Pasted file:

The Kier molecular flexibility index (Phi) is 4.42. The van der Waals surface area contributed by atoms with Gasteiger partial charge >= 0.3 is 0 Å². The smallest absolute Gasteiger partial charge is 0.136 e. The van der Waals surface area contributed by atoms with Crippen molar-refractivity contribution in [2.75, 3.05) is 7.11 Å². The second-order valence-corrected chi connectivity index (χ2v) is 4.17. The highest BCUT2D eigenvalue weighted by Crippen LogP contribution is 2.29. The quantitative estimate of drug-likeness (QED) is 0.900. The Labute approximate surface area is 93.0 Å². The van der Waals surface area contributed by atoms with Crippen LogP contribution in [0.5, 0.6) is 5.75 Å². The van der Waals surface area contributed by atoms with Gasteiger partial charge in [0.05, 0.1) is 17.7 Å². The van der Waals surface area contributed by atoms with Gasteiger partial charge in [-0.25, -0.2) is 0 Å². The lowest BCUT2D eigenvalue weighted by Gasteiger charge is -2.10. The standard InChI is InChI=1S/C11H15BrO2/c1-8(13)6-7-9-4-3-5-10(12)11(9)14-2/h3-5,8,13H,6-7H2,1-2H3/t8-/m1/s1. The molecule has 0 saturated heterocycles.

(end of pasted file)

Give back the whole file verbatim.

The Kier molecular flexibility index (Phi) is 4.42. The van der Waals surface area contributed by atoms with Gasteiger partial charge >= 0.3 is 0 Å². The smallest absolute Gasteiger partial charge is 0.136 e. The van der Waals surface area contributed by atoms with Crippen molar-refractivity contribution in [2.75, 3.05) is 7.11 Å². The second-order valence-corrected chi connectivity index (χ2v) is 4.17. The highest BCUT2D eigenvalue weighted by Crippen LogP contribution is 2.29. The quantitative estimate of drug-likeness (QED) is 0.900. The Labute approximate surface area is 93.0 Å². The van der Waals surface area contributed by atoms with Crippen LogP contribution in [0.5, 0.6) is 5.75 Å². The van der Waals surface area contributed by atoms with Gasteiger partial charge in [0.05, 0.1) is 17.7 Å². The van der Waals surface area contributed by atoms with Gasteiger partial charge in [-0.25, -0.2) is 0 Å². The lowest BCUT2D eigenvalue weighted by Gasteiger charge is -2.10. The standard InChI is InChI=1S/C11H15BrO2/c1-8(13)6-7-9-4-3-5-10(12)11(9)14-2/h3-5,8,13H,6-7H2,1-2H3/t8-/m1/s1. The molecule has 0 saturated heterocycles.